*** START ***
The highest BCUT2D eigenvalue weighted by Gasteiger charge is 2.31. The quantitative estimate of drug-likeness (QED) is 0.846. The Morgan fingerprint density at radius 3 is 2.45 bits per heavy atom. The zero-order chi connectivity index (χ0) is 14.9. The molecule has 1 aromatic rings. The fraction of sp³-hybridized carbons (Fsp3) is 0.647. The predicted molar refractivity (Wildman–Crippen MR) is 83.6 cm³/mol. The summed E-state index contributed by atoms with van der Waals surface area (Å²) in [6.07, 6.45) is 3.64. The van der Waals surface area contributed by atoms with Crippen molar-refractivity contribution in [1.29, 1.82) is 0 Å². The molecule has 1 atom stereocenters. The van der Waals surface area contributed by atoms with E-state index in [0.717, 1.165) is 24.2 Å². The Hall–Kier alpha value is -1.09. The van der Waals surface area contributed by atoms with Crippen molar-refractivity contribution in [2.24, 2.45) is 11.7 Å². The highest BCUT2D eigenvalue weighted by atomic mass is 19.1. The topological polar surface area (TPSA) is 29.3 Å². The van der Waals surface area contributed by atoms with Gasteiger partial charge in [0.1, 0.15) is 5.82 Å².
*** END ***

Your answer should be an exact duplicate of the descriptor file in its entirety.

The highest BCUT2D eigenvalue weighted by Gasteiger charge is 2.31. The quantitative estimate of drug-likeness (QED) is 0.846. The Morgan fingerprint density at radius 3 is 2.45 bits per heavy atom. The zero-order chi connectivity index (χ0) is 14.9. The molecule has 1 aromatic rings. The fraction of sp³-hybridized carbons (Fsp3) is 0.647. The predicted molar refractivity (Wildman–Crippen MR) is 83.6 cm³/mol. The summed E-state index contributed by atoms with van der Waals surface area (Å²) in [6.07, 6.45) is 3.64. The van der Waals surface area contributed by atoms with Crippen molar-refractivity contribution in [1.29, 1.82) is 0 Å². The molecule has 1 atom stereocenters. The van der Waals surface area contributed by atoms with E-state index in [0.717, 1.165) is 24.2 Å². The Hall–Kier alpha value is -1.09. The van der Waals surface area contributed by atoms with Crippen molar-refractivity contribution in [2.24, 2.45) is 11.7 Å². The highest BCUT2D eigenvalue weighted by atomic mass is 19.1. The topological polar surface area (TPSA) is 29.3 Å². The van der Waals surface area contributed by atoms with Gasteiger partial charge in [0.1, 0.15) is 5.82 Å².